An aide to Egypt's interim president said Tuesday the country will never return to the corruption and authoritarianism of dictator Hosni Mubarak, deposed in a popular uprising in 2011.
Mustaf Hegazy, speaking to foreign journalists in Cairo, said: "There is no room for extremism, fascism, corruption and autocracy to return.
"There is no room for manifestations of Egypt before January 25 and June 30 to return," he added.
That was a reference to the date three years ago this week when the uprising erupted that forced Mubarak to stand down just 18 days later.
But it was also a swipe at Islamist president Mohamed Morsi, who was deposed on July 3, four days after millions of people took to the streets to demand his resignation just a year after he was elected to replace Mubarak.
Following Morsi's ouster, the military-installed government cracked down on his supporters. At least 1,000 people, mostly Islamists, have been killed and thousands more have been arrested since the suppression began in August.
The government subsequently declared Morsi's Muslim Brotherhood a terrorist organisation.
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But the government also set out a road map to return the country to elected civilian rule. The first step was the drafting of a new constitution, which was overwhelmingly approved in a referendum last week, although the vote was boycotted by the Brotherhood and its allies.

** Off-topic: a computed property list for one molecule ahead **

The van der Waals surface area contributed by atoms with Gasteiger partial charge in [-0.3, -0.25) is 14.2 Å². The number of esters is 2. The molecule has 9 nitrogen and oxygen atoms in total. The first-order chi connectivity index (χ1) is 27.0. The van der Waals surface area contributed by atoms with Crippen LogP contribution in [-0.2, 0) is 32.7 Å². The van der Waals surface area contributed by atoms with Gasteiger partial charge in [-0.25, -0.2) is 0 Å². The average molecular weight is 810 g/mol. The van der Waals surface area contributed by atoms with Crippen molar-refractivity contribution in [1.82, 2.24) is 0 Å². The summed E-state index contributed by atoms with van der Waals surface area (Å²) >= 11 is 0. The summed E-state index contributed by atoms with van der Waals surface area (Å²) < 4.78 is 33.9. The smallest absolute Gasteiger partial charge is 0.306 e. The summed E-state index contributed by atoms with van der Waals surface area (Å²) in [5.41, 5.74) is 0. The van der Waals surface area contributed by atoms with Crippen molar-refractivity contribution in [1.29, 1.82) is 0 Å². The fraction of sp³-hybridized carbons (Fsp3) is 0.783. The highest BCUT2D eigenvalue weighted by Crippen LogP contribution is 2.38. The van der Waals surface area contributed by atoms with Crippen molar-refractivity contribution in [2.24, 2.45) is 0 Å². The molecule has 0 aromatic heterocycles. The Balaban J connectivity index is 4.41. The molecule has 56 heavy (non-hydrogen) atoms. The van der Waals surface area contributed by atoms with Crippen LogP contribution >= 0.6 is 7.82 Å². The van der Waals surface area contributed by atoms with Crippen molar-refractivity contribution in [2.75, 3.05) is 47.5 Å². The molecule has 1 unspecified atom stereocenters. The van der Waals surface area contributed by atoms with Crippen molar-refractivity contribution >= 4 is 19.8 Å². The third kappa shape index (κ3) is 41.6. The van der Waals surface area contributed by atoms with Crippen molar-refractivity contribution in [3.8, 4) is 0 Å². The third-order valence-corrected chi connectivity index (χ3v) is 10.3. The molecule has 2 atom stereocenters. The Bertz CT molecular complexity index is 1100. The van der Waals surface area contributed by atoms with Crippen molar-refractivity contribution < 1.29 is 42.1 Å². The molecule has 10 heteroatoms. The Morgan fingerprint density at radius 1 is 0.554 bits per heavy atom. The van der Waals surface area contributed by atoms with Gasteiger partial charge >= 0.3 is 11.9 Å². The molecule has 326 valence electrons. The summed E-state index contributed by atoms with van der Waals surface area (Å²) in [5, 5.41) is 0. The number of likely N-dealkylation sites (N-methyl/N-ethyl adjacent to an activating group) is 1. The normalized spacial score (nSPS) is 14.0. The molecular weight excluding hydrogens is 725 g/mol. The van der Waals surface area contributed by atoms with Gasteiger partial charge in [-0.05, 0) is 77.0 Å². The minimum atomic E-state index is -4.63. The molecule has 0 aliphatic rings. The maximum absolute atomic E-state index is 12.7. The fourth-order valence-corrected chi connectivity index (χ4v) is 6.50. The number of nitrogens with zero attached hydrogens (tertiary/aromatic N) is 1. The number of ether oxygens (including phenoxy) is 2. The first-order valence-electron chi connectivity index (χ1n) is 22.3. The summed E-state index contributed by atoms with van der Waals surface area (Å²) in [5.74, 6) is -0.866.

Parliamentary and presidential elections have been promised for later this year.
Directing himself to the youth who were the backbone of the uprising against Mubarak, Hegazy said "we will protect you from terrorism, acts of violence, corruption, and not leave room for terrorists and autocrats to lead your future."
He also insisted that the authorities had sought to include the Brotherhood in the transition, but had been snubbed.
"We have been very keen on inclusiveness," he said. "We summoned them before... when they were not designated as terrorists. But they declined. They have been resorting to terrorist actions on the streets. They are determined to cripple Egyptian society."
Saturday, the third anniversary of the anti-Mubarak uprising, promises to be a tense day.
The interior minister has called the new regime's backers to turn out en masse to demonstrate their rejection of Brotherhood plans to "sow chaos."
Meanwhile, the Brotherhood has called for a march to denounce a country "in a worse state than it was before January 25, 2011.